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Oct 28

Tips For Your First Clinical Rotation

notesdesk

  1. Contact your preceptor beforehand!
    Confirm the hours, the location, and the appropriate dress. Although I did look up the directions beforehand, Google Maps led me to the middle of two train tracks and told me I’d arrived at the clinic. For the next clinic I was supposed to show up at, it led me to a graveyard. …so if you don’t know where the place is, it might be a good idea to try getting there once before your actual rotation. :]
  2. Understand that it’s okay to be wrong.
    You most likely will not be given enough responsibility to actually have someone else’s life in your hands yet. Just learn from it and try not to make the same mistake twice!
  3. Show up early. (Or at the very least, don’t be late.)
    Be proactive and show interest and enthusiasm! Staying late can probably also score you extra points (unless they tell you to go home).
  4. Be nice to the rest of the staff.
    Get to know who they are and what they do! They can contribute to making/breaking you, and if they like you, they’re more likely to be willing (and happy) to teach you.
  5. Have friends that you can talk to/commiserate with.
    Not every day will be a good one. Making stupid mistakes, being pimped and not knowing the answers, giving a patient bad news…it can get really tough, and having someone to talk to can really help! Pep talks can be really helpful when you’re feeling unjustifiably incompetent.
  6. Take notes!
    I kept a notebook in the coat of my white pocket to document patient encounters, questions that I came up with that I couldn’t ask right away, concepts that my preceptor explained to me, even just quotes throughout the day (funny, touching, or otherwise).
  7. If you don’t know something, ask!
    It might also be a good idea to find out early on what your preceptor’s expectations for you happen to be. About halfway through your rotation, ask your preceptor if there’s anything you can improve on.
  8. If at all possible, try to keep some sort of a set schedule/routine.
    Try to leave some time each night (if possible) to study for shelf exams and boards. It’d be a good idea to go through your student clinical manual/syllabus (or whatever your school’s equivalent is) to see what the school expects you to learn from that rotation. Keep copies of all your documents! Also set aside some time to exercise and/or destress + perhaps hang out with good company, if you have the opportunity!
  9. Figure out your fooding situation.
    Will you be given time for lunch? Do they typically go out for food? Do drug reps feed you? If there’s no real set time allotted for meals, would it be frowned upon to stash snacks in your pockets and eat when free moments pop up? I tend to prepare most, if not all, of my meals (unless I know someone will be feeding me that day) because it’s way cheaper, faster, and healthier.
  10. Give yourself room to at least kindasorta have a life!
    These next two years are the only time that your only real expectationn is to just show up (and to do the best you can). Try to enjoy it. Learn as much as you can, but also recognize that your grades aren’t everything anymore. Step 1 is behind you! (This last one was what my preceptor told me on my last day there.)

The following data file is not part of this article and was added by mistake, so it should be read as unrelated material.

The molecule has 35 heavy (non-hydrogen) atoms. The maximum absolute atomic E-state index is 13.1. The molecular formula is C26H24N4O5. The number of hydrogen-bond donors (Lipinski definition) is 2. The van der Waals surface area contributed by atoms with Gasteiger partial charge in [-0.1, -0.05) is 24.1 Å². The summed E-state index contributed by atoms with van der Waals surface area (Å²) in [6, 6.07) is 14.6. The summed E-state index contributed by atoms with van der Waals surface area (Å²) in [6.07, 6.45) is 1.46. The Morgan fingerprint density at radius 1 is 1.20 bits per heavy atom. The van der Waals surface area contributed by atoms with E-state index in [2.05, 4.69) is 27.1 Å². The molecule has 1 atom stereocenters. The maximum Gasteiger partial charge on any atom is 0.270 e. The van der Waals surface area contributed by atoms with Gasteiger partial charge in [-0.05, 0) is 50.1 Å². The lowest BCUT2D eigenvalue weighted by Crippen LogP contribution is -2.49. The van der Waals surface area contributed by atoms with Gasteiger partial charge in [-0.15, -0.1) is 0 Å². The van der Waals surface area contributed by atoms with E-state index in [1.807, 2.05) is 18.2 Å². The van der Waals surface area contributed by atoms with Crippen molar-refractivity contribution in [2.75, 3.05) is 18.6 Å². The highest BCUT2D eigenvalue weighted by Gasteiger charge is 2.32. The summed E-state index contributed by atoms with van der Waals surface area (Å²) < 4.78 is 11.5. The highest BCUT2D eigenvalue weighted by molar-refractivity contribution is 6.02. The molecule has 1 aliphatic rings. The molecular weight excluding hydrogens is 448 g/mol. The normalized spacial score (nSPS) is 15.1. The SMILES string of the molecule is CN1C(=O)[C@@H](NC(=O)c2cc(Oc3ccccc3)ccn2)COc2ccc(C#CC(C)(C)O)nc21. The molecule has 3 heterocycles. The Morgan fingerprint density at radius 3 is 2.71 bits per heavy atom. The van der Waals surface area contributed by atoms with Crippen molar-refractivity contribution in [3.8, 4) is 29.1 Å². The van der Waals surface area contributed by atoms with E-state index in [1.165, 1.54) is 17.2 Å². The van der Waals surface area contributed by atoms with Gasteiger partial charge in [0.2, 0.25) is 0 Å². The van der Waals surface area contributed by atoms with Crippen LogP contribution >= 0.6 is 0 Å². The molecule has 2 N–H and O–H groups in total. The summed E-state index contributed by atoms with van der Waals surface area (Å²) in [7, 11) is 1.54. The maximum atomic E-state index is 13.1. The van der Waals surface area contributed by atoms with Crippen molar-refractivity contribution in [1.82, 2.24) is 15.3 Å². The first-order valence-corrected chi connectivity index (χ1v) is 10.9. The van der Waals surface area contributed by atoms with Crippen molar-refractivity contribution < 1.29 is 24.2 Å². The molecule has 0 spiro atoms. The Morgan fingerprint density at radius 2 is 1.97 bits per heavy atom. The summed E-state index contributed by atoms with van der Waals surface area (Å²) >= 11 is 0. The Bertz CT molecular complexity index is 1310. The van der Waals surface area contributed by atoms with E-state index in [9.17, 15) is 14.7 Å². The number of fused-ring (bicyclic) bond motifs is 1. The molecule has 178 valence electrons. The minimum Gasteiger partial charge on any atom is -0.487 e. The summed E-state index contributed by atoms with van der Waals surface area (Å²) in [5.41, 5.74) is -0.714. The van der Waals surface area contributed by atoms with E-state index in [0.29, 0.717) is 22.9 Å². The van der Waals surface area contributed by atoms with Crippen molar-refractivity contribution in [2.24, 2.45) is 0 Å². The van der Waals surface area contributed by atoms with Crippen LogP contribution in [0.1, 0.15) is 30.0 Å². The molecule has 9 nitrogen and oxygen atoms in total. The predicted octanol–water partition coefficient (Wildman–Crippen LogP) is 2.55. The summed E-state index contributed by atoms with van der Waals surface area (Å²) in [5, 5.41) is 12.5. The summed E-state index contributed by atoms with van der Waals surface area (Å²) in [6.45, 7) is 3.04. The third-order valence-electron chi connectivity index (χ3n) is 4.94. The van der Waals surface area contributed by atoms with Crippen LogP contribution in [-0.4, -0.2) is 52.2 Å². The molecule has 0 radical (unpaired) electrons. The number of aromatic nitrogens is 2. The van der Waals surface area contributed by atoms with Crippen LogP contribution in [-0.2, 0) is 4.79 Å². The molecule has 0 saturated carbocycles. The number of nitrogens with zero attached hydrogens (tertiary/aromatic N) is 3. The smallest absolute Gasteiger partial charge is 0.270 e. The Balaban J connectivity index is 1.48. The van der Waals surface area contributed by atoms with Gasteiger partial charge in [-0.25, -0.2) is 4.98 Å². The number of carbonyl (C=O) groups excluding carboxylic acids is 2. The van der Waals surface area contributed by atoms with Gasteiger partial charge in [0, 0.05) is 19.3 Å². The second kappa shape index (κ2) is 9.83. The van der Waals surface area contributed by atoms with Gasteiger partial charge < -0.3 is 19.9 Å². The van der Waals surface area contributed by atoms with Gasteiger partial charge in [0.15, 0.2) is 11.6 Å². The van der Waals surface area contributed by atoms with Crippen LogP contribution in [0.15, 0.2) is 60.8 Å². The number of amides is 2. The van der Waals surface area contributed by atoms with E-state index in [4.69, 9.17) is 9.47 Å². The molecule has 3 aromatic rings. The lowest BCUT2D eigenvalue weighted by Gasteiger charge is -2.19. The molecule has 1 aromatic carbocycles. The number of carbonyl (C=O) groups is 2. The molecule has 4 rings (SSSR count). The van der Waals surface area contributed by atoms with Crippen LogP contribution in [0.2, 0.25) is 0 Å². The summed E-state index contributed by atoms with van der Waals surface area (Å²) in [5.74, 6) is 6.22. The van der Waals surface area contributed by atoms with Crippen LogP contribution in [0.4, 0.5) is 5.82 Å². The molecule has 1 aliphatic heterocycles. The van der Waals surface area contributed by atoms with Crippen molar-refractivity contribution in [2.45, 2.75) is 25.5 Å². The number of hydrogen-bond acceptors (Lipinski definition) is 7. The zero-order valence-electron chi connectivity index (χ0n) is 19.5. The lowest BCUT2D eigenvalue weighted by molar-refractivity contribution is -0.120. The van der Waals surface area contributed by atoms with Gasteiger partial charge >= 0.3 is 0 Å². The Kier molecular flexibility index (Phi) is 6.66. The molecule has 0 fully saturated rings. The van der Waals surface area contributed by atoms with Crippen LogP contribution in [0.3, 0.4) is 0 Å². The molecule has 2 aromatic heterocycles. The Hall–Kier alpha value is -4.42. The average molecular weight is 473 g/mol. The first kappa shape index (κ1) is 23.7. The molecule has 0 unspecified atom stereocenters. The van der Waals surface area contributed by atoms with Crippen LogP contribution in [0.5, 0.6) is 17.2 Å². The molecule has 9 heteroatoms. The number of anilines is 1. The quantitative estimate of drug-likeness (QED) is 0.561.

This document will  probably be helpful to you as well! :]

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8 comments

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  1. genevieve @ gratitude & greens

    I’m not in your field, but these are all great tips! Hope your clinical rotation is going well!
    genevieve @ gratitude & greens recently posted…Almond Butter Brownies With Sea SaltMy Profile

    1. Farrah

      Thank you! The hours are long, but I get to do a lot and my preceptors are very willing to teach me, so it’s been pretty awesome thus far! :]

  2. Rebecca @ Strength and Sunshine

    These are great tips for jumping into anything new!
    Rebecca @ Strength and Sunshine recently posted…11 Ways I’m Staying Focused, Productive, And Organized Right NowMy Profile

    1. Farrah

      Some of em’ were things I definitely should’ve considered before actually getting into it, but…better late than never! 😛

  3. Susie @ SuzLyfe

    Good going, girl. I wish you all the luck. I have a few posts on dealing with Medical residency as a spouse, and I did a guest post for Sara of Loving on the Run about the first year of residency. Survive rotations, but stay you.
    Susie @ SuzLyfe recently posted…Marathon Weight Gain and Why It’s a Good ThingMy Profile

    1. Farrah

      Thank you! I’ll do my best! My favorite part of it right now is still just being able to take care of the patients. I’ll root around for those posts! :] I hope I make it into an awesome residency someday! *-*

  4. Nancy

    Yes! Love point #3. I used to be a ward clerk (and before that, a housekeeper) at a hospital for a couple of years while I was saving up to go to school. You wouldn’t beleive how many people looked down at you, simply because of your job.

    1. Farrah

      That’s horrible. :[ I apologize on their behalf. :[ It’s awesome that you had the ambition to get a job to put yourself through school though! I feel like so many people lack motivation and self-discipline these days!

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